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Latinos may tip balance in New Mexico

Times Staff Writer

Rick Sepulveda can’t make up his mind between Barack Obama and John McCain. The 49-year-old beer salesman thinks the Democrat would do a better job with the economy, but he can’t stomach Obama’s support for abortion, an affront to his faith.

“I’m pro-life. That’s a big issue for me,” Sepulveda said recently, after taking an order at the T&T; Supermart here, 18 miles north of Albuquerque. But, he added, “McCain is another Bush.”

Undecided Latino voters, particularly socially conservative ones like Sepulveda, could play the pivotal role in deciding who wins the five electoral votes in the Land of Enchantment, a state known for razor-thin margins in presidential races. Former Vice President Al Gore won by 365 votes in 2000; President Bush by 5,988 in 2004.

In New Mexico, Obama led McCain in recent polls and has a substantial lead among Latinos. But nearly 1 in 5 Latino voters, who make up almost a third of the state’s electorate, remain undecided, double the rate for white voters.

Many of these voters are torn: drawn to Republicans by their Roman Catholic faith, but to Democrats by their concerns about the economy.

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“A lot of Hispanics in New Mexico are Catholic and . . . wrestle with the values and platform and campaign positions of candidates on both sides,” said J.D. Bullington, a longtime Republican lobbyist who registered as a Democrat this year. “That’s the reason why there’s a large number of undecideds in the Hispanic community. I think they take their time and listen carefully and balance it all out, all the way up to the election.”

This year, with the economy overshadowing nearly every other issue, it’s unclear how much weight voters will give values issues, such as abortion and gay marriage. But the state, while tilting toward Obama, is still in play, and both campaigns are targeting it.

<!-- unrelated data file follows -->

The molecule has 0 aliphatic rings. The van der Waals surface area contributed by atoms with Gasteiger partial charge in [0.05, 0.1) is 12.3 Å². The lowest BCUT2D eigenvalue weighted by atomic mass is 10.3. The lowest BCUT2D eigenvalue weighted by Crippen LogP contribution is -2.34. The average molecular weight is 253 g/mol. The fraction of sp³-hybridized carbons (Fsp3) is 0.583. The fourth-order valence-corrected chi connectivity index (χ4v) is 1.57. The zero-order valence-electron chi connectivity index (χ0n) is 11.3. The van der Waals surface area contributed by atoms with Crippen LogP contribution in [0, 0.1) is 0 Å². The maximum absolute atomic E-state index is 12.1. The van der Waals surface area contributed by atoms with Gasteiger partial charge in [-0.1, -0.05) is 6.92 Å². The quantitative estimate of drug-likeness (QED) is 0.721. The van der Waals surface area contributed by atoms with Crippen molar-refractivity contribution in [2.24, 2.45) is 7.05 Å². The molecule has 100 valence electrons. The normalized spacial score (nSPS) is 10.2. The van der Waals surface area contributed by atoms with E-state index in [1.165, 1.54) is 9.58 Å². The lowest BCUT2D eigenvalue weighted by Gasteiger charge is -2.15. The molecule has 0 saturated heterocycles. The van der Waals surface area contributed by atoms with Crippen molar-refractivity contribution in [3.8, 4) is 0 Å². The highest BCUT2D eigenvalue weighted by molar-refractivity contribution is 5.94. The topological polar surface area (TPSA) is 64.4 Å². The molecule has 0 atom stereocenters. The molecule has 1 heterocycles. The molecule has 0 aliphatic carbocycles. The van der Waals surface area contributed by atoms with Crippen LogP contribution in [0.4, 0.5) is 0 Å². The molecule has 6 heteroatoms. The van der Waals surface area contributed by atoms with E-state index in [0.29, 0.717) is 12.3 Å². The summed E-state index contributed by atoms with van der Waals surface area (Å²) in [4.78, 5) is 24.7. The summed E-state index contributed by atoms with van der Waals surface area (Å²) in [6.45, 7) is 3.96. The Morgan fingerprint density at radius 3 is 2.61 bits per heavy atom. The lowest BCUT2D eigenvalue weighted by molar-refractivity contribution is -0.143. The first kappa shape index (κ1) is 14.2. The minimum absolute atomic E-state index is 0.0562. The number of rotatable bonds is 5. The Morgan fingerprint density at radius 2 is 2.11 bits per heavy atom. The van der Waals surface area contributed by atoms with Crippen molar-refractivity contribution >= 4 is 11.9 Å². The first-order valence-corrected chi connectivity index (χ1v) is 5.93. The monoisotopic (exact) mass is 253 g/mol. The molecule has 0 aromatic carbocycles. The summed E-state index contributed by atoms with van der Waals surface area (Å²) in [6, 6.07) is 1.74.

In the week that ended Oct. 4, McCain spent $144,000 on advertising in New Mexico, and Obama spent $185,000. That’s a tiny fraction of what they are spending in other battleground states, but airtime is cheaper in Albuquerque, and both have a steady presence on television. Both are airing Spanish-language ads that blame the other for the failure to reform immigration laws.

The Democratic nominee has 40 field offices around the state, from six in Albuquerque to a single storefront in the tiny southern village of Hatch.

“We thought it was important for us to get beyond the I-25 backbone -- Albuquerque, Santa Fe, Los Cruces -- into areas where we didn’t do as well as we should have in 2004,” said Obama state director Adrian Saenz, who added that the campaign has mobilized thousands of volunteers. “We’re not taking anything for granted.”

In New Mexico, as in other swing states, the Illinois senator hopes to expand the electorate. In the last month, the campaign has registered more than 35,000 new voters. Now, with voters already casting ballots, staff and volunteers are turning their attention to get-out-the-vote efforts for those newly registered voters and others, with neighborhood canvassing, phone banking and early-voting rallies.

McCain, who has visited New Mexico four times, has a slimmer ground operation, with 10 field offices, plus a presence in the state’s 33 county GOP offices.

“Obama wants to waste his time opening offices here and there,” said Ivette Barajas, spokeswoman for McCain’s New Mexico effort. “Our ground operations are very effective and very strong. We saw that in 2004 with the Bush campaign, and we’re going to see that here.”

The senator from neighboring Arizona is also replicating a 2004 tactic of connecting like-minded volunteers with voters, such as veterans, mothers and social conservatives.

“You see people just like you who live in the same city, have similarities with you,” Barajas said. “You’re more likely to connect with those people.”